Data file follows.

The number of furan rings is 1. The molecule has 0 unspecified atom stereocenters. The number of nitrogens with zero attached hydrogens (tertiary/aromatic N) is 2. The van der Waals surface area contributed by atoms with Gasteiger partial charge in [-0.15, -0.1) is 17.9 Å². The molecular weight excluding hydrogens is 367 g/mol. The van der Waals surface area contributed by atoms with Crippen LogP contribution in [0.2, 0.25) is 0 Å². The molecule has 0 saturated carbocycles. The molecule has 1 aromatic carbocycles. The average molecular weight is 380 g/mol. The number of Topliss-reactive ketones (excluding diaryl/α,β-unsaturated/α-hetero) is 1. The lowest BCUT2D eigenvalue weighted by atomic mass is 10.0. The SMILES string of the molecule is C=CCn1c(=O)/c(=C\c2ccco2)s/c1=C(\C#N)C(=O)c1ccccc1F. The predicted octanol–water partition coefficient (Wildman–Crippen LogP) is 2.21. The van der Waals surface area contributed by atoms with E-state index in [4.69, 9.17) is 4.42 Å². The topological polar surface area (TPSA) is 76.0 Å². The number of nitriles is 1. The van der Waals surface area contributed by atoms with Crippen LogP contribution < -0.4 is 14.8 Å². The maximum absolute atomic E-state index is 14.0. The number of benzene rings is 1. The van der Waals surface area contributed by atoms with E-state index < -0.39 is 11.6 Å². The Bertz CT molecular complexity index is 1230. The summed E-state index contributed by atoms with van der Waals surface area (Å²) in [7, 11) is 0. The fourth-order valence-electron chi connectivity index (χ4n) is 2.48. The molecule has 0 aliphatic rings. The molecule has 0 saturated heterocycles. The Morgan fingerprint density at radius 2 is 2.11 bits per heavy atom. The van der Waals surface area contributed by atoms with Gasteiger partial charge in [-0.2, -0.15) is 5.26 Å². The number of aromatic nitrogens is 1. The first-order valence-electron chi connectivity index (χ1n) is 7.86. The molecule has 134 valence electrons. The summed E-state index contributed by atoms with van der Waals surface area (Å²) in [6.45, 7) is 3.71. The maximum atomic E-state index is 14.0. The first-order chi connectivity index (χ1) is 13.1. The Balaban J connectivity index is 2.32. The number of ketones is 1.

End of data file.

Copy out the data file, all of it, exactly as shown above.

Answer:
The number of furan rings is 1. The molecule has 0 unspecified atom stereocenters. The number of nitrogens with zero attached hydrogens (tertiary/aromatic N) is 2. The van der Waals surface area contributed by atoms with Gasteiger partial charge in [-0.15, -0.1) is 17.9 Å². The molecular weight excluding hydrogens is 367 g/mol. The van der Waals surface area contributed by atoms with Crippen LogP contribution in [0.2, 0.25) is 0 Å². The molecule has 0 saturated carbocycles. The molecule has 1 aromatic carbocycles. The average molecular weight is 380 g/mol. The number of Topliss-reactive ketones (excluding diaryl/α,β-unsaturated/α-hetero) is 1. The lowest BCUT2D eigenvalue weighted by atomic mass is 10.0. The SMILES string of the molecule is C=CCn1c(=O)/c(=C\c2ccco2)s/c1=C(\C#N)C(=O)c1ccccc1F. The predicted octanol–water partition coefficient (Wildman–Crippen LogP) is 2.21. The van der Waals surface area contributed by atoms with E-state index in [4.69, 9.17) is 4.42 Å². The topological polar surface area (TPSA) is 76.0 Å². The number of nitriles is 1. The van der Waals surface area contributed by atoms with Crippen LogP contribution < -0.4 is 14.8 Å². The maximum absolute atomic E-state index is 14.0. The number of benzene rings is 1. The van der Waals surface area contributed by atoms with E-state index < -0.39 is 11.6 Å². The Bertz CT molecular complexity index is 1230. The summed E-state index contributed by atoms with van der Waals surface area (Å²) in [7, 11) is 0. The fourth-order valence-electron chi connectivity index (χ4n) is 2.48. The molecule has 0 aliphatic rings. The molecule has 0 saturated heterocycles. The Morgan fingerprint density at radius 2 is 2.11 bits per heavy atom. The van der Waals surface area contributed by atoms with Gasteiger partial charge in [-0.2, -0.15) is 5.26 Å². The number of aromatic nitrogens is 1. The first-order valence-electron chi connectivity index (χ1n) is 7.86. The molecule has 134 valence electrons. The summed E-state index contributed by atoms with van der Waals surface area (Å²) in [6.45, 7) is 3.71. The maximum atomic E-state index is 14.0. The first-order chi connectivity index (χ1) is 13.1. The Balaban J connectivity index is 2.32. The number of ketones is 1.